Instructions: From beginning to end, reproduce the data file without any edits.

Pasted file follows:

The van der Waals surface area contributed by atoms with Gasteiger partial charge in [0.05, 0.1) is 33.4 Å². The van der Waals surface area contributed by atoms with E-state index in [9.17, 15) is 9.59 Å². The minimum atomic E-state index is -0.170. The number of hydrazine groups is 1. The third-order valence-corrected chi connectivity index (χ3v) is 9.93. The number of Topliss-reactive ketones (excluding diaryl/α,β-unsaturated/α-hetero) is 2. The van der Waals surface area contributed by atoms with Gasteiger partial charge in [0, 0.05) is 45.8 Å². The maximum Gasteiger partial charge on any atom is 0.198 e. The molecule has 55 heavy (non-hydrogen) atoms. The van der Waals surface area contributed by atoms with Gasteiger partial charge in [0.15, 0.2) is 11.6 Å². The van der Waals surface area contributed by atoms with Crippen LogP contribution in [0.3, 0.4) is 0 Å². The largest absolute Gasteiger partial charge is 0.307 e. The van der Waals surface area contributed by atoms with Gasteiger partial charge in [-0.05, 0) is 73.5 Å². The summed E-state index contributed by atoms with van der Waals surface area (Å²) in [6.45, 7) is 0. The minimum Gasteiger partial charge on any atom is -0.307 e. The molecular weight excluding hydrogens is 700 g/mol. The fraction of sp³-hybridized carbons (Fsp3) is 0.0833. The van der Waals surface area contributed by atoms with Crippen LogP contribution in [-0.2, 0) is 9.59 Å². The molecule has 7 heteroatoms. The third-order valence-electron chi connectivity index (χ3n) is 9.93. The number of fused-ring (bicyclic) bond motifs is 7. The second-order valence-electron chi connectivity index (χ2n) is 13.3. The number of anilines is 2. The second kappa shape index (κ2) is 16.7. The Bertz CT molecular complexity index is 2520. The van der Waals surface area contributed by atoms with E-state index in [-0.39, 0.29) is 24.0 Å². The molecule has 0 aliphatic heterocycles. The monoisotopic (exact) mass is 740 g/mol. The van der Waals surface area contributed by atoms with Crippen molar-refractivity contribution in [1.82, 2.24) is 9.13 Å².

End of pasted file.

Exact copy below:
The van der Waals surface area contributed by atoms with Gasteiger partial charge in [0.05, 0.1) is 33.4 Å². The van der Waals surface area contributed by atoms with E-state index in [9.17, 15) is 9.59 Å². The minimum atomic E-state index is -0.170. The number of hydrazine groups is 1. The third-order valence-corrected chi connectivity index (χ3v) is 9.93. The number of Topliss-reactive ketones (excluding diaryl/α,β-unsaturated/α-hetero) is 2. The van der Waals surface area contributed by atoms with Gasteiger partial charge in [0, 0.05) is 45.8 Å². The maximum Gasteiger partial charge on any atom is 0.198 e. The molecule has 55 heavy (non-hydrogen) atoms. The van der Waals surface area contributed by atoms with Gasteiger partial charge in [0.15, 0.2) is 11.6 Å². The van der Waals surface area contributed by atoms with Crippen LogP contribution in [0.3, 0.4) is 0 Å². The largest absolute Gasteiger partial charge is 0.307 e. The van der Waals surface area contributed by atoms with Gasteiger partial charge in [-0.05, 0) is 73.5 Å². The summed E-state index contributed by atoms with van der Waals surface area (Å²) in [6.45, 7) is 0. The minimum Gasteiger partial charge on any atom is -0.307 e. The molecular weight excluding hydrogens is 700 g/mol. The fraction of sp³-hybridized carbons (Fsp3) is 0.0833. The van der Waals surface area contributed by atoms with Crippen LogP contribution in [-0.2, 0) is 9.59 Å². The molecule has 7 heteroatoms. The third-order valence-electron chi connectivity index (χ3n) is 9.93. The number of fused-ring (bicyclic) bond motifs is 7. The second-order valence-electron chi connectivity index (χ2n) is 13.3. The number of anilines is 2. The second kappa shape index (κ2) is 16.7. The Bertz CT molecular complexity index is 2520. The van der Waals surface area contributed by atoms with E-state index in [-0.39, 0.29) is 24.0 Å². The molecule has 0 aliphatic heterocycles. The monoisotopic (exact) mass is 740 g/mol. The van der Waals surface area contributed by atoms with Crippen molar-refractivity contribution in [1.82, 2.24) is 9.13 Å².